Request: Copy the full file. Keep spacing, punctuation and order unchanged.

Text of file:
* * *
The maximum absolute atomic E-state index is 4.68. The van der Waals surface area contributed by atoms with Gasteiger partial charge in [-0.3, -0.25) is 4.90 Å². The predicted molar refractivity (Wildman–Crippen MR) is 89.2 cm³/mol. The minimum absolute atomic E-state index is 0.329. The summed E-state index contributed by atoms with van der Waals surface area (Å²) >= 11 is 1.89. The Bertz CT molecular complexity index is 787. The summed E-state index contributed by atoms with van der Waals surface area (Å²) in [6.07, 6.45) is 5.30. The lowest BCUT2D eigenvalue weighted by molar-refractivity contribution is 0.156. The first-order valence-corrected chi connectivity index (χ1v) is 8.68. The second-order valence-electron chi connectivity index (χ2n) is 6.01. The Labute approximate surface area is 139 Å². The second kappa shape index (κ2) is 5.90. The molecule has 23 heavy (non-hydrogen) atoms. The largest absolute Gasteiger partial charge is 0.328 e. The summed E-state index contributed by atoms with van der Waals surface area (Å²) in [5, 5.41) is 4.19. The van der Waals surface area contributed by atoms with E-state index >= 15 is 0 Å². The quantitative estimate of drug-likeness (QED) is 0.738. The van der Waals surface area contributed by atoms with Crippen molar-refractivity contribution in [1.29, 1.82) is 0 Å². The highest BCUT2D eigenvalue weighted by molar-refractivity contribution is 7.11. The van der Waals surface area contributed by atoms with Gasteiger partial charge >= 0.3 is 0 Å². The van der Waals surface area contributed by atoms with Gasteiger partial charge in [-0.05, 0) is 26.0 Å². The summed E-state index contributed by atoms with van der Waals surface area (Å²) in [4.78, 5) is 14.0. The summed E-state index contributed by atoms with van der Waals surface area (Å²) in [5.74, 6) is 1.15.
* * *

The maximum absolute atomic E-state index is 4.68. The van der Waals surface area contributed by atoms with Gasteiger partial charge in [-0.3, -0.25) is 4.90 Å². The predicted molar refractivity (Wildman–Crippen MR) is 89.2 cm³/mol. The minimum absolute atomic E-state index is 0.329. The summed E-state index contributed by atoms with van der Waals surface area (Å²) >= 11 is 1.89. The Bertz CT molecular complexity index is 787. The summed E-state index contributed by atoms with van der Waals surface area (Å²) in [6.07, 6.45) is 5.30. The lowest BCUT2D eigenvalue weighted by molar-refractivity contribution is 0.156. The first-order valence-corrected chi connectivity index (χ1v) is 8.68. The second-order valence-electron chi connectivity index (χ2n) is 6.01. The Labute approximate surface area is 139 Å². The second kappa shape index (κ2) is 5.90. The molecule has 23 heavy (non-hydrogen) atoms. The largest absolute Gasteiger partial charge is 0.328 e. The summed E-state index contributed by atoms with van der Waals surface area (Å²) in [5, 5.41) is 4.19. The van der Waals surface area contributed by atoms with E-state index >= 15 is 0 Å². The quantitative estimate of drug-likeness (QED) is 0.738. The van der Waals surface area contributed by atoms with Crippen molar-refractivity contribution in [1.29, 1.82) is 0 Å². The highest BCUT2D eigenvalue weighted by molar-refractivity contribution is 7.11. The van der Waals surface area contributed by atoms with Gasteiger partial charge >= 0.3 is 0 Å². The van der Waals surface area contributed by atoms with Gasteiger partial charge in [-0.05, 0) is 26.0 Å². The summed E-state index contributed by atoms with van der Waals surface area (Å²) in [4.78, 5) is 14.0. The summed E-state index contributed by atoms with van der Waals surface area (Å²) in [5.74, 6) is 1.15.